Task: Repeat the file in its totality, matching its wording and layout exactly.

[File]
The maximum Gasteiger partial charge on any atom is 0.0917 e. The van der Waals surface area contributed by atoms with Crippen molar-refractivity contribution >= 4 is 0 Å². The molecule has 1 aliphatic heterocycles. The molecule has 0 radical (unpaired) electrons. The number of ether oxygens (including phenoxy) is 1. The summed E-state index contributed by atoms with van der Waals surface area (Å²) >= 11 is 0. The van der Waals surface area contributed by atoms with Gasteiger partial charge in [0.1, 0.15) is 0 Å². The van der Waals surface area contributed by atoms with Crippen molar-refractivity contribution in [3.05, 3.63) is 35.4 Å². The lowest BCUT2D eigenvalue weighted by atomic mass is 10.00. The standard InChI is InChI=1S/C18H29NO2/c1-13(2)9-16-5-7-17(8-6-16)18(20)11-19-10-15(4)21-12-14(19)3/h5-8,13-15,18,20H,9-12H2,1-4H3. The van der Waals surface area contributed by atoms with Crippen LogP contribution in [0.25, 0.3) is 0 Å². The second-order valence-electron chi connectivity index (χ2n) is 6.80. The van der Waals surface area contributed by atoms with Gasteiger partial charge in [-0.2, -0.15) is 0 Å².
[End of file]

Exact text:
The maximum Gasteiger partial charge on any atom is 0.0917 e. The van der Waals surface area contributed by atoms with Crippen molar-refractivity contribution >= 4 is 0 Å². The molecule has 1 aliphatic heterocycles. The molecule has 0 radical (unpaired) electrons. The number of ether oxygens (including phenoxy) is 1. The summed E-state index contributed by atoms with van der Waals surface area (Å²) >= 11 is 0. The van der Waals surface area contributed by atoms with Gasteiger partial charge in [0.1, 0.15) is 0 Å². The van der Waals surface area contributed by atoms with Crippen molar-refractivity contribution in [3.05, 3.63) is 35.4 Å². The lowest BCUT2D eigenvalue weighted by atomic mass is 10.00. The standard InChI is InChI=1S/C18H29NO2/c1-13(2)9-16-5-7-17(8-6-16)18(20)11-19-10-15(4)21-12-14(19)3/h5-8,13-15,18,20H,9-12H2,1-4H3. The van der Waals surface area contributed by atoms with Crippen LogP contribution in [0.25, 0.3) is 0 Å². The second-order valence-electron chi connectivity index (χ2n) is 6.80. The van der Waals surface area contributed by atoms with Gasteiger partial charge in [-0.2, -0.15) is 0 Å².